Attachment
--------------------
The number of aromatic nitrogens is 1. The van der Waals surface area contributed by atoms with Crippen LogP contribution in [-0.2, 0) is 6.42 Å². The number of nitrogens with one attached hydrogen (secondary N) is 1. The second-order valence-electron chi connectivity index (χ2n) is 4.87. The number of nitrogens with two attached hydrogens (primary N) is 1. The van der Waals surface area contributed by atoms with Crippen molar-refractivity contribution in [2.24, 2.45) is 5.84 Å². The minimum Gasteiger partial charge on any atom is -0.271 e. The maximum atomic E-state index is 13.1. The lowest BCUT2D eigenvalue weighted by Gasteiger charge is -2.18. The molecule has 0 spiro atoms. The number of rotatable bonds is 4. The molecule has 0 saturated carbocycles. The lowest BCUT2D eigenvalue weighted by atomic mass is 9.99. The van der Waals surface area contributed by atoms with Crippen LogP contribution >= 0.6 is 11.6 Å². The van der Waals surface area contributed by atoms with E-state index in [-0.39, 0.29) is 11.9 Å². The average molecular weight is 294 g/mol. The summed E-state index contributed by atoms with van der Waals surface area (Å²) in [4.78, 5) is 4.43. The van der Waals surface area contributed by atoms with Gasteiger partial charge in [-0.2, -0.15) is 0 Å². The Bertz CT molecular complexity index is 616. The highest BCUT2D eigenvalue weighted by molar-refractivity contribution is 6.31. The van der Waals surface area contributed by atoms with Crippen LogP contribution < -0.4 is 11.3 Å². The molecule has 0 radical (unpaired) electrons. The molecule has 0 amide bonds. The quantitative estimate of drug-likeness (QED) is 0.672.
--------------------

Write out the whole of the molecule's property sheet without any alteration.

The number of aromatic nitrogens is 1. The van der Waals surface area contributed by atoms with Crippen LogP contribution in [-0.2, 0) is 6.42 Å². The number of nitrogens with one attached hydrogen (secondary N) is 1. The second-order valence-electron chi connectivity index (χ2n) is 4.87. The number of nitrogens with two attached hydrogens (primary N) is 1. The van der Waals surface area contributed by atoms with Crippen molar-refractivity contribution in [2.24, 2.45) is 5.84 Å². The minimum Gasteiger partial charge on any atom is -0.271 e. The maximum atomic E-state index is 13.1. The lowest BCUT2D eigenvalue weighted by Gasteiger charge is -2.18. The molecule has 0 spiro atoms. The number of rotatable bonds is 4. The molecule has 0 saturated carbocycles. The lowest BCUT2D eigenvalue weighted by atomic mass is 9.99. The van der Waals surface area contributed by atoms with Crippen LogP contribution >= 0.6 is 11.6 Å². The van der Waals surface area contributed by atoms with E-state index in [-0.39, 0.29) is 11.9 Å². The average molecular weight is 294 g/mol. The summed E-state index contributed by atoms with van der Waals surface area (Å²) in [4.78, 5) is 4.43. The van der Waals surface area contributed by atoms with Gasteiger partial charge in [-0.2, -0.15) is 0 Å². The Bertz CT molecular complexity index is 616. The highest BCUT2D eigenvalue weighted by molar-refractivity contribution is 6.31. The van der Waals surface area contributed by atoms with Crippen LogP contribution < -0.4 is 11.3 Å². The molecule has 0 radical (unpaired) electrons. The molecule has 0 amide bonds. The quantitative estimate of drug-likeness (QED) is 0.672.